• WiFi, MESH and printers

    • This topic has 7 replies, 5 voices, and was last updated 1 month ago.

    I have a relatively simple home network — an ISP-supplied router (Nokia) that I’m using only for cabled connections, along with a MESH system (Tenda) that does the wifi.

    My printer is an H-P device that works nicely, connects to the wifi with no issues, and is accessible to anything that’s also connected to WiFi.

    So far so good. But my desktop machine has a cabled connection back to the Nokia router, so its ip address is on a different subnet to the WiFi — the MESH system refuses to sit on the same subnet. So the router and the desktop machine are on 192.168.1.??? addresses, and the printer (along with everything else connected to the WiFi) is on 192.168.5.??? addresses.

    So my desktop machine can’t see the printer.

    I can’t work out how to resolve this — or even if I can. I assume I need to configure something somewhere to join the two subnets together but my networking skills are definitely not even good enough to work out what sort of a query to feed a search engine. I’ve been told “MESHes make the network complicated” but I think I’d worked that out already 😀

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    • #2596371

      You can try this:


      Another thing you can do is get a wireless USB dongle and attach that to your desktop. That should allow you to run both Ethernet and wireless at the same time, so you can connect to the printer. I don’t think you have to temporarily disable wired to make this work.

      • #2596382

        Thanks for this.

        The posted solution — to use a static ip for the printer — only makes it visible to the PC if they’re both connected directly to the same router, I think. I can’t ping a 192.168.5.??? address from the PC.

        I think I might be missing a trick. I could probably plug the switch the PC’s plugged into, into the MESH thing — it’s got an RJ45 socket that I think might work for that.

    • #2596405

      Your PC should be able to see the 192.168.5 range so manually add a printer, select “the printer I want isn’t listed” and “Add a printer using an IP address”.

      cheers, Paul

      p.s. you can test connectivity by using “ping” and the IP of the printer.

      • #2596445

        His PC won’t see the 192.168.5 range unless both are on the same subnet (unlikely, I’ll bet his wireless subnet is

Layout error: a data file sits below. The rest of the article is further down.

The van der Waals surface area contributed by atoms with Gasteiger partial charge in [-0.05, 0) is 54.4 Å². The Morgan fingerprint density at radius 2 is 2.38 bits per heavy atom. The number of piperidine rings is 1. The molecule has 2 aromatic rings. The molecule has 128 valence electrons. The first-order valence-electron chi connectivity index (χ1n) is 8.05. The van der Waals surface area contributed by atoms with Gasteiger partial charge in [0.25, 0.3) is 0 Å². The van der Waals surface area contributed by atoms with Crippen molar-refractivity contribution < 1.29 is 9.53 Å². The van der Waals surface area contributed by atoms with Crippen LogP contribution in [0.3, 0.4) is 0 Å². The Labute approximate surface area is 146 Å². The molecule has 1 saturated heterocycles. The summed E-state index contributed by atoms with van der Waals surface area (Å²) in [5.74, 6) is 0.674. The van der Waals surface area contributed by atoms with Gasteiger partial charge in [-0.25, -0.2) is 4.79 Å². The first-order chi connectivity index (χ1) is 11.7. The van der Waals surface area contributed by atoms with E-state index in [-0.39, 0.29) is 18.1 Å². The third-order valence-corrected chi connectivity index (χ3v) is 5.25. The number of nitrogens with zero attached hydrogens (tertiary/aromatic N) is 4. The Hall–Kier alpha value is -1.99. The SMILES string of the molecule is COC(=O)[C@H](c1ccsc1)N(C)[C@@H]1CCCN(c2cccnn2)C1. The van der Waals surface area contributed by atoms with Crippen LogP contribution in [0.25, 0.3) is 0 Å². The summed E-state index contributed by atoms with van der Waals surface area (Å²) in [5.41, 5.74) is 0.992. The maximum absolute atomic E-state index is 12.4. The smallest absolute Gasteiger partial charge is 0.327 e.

He could play with making both subnets the same, but the simpler solution (imo) is to plug in a USB wireless adapter (you can get a Panda one on Amazon), and use the HP install to connect to that. Less chance of making a mess.

        • #2596559

          His PC won’t see the 192.168.5 range unless both are on the same subnet

          This is not a network thing, it’s a configuration thing.
          You probably have the mesh device setup as a router so it isolates the 192.168.5 range. As Susan said, it should either be a bridge, where it is more like a repeater, or turn the firewall off to allow traffic in and out, then add a route to your main router to tell it where the .5 network is.

          cheers, Paul

    • #2596519

      You possibly could go into the advanced section of the mesh and have it be a repeater of the Nokia and hand out additional addresses in the ISP’s given range rather than a separate network?

      Susan Bradley Patch Lady/Prudent patcher

      1 user thanked author for this post.
    • #2597172

      I’ve never encountered a MESH system that won’t work on the same subnet as a router. Is it configured to get a DHCP address from the router or has it been assigned a static address on the subnet?

      Also, is the MESH cabled into the router or does it connect to the router’s built-in WiFi?

      The fact that your MESH network can use the internet via the router, even though they’re on separate subnets, means that there is likely to be a configuration option on the router to allow devices on the 2 subnets to see each other or not (i.e. to route traffic between them or to keep the traffic localized).

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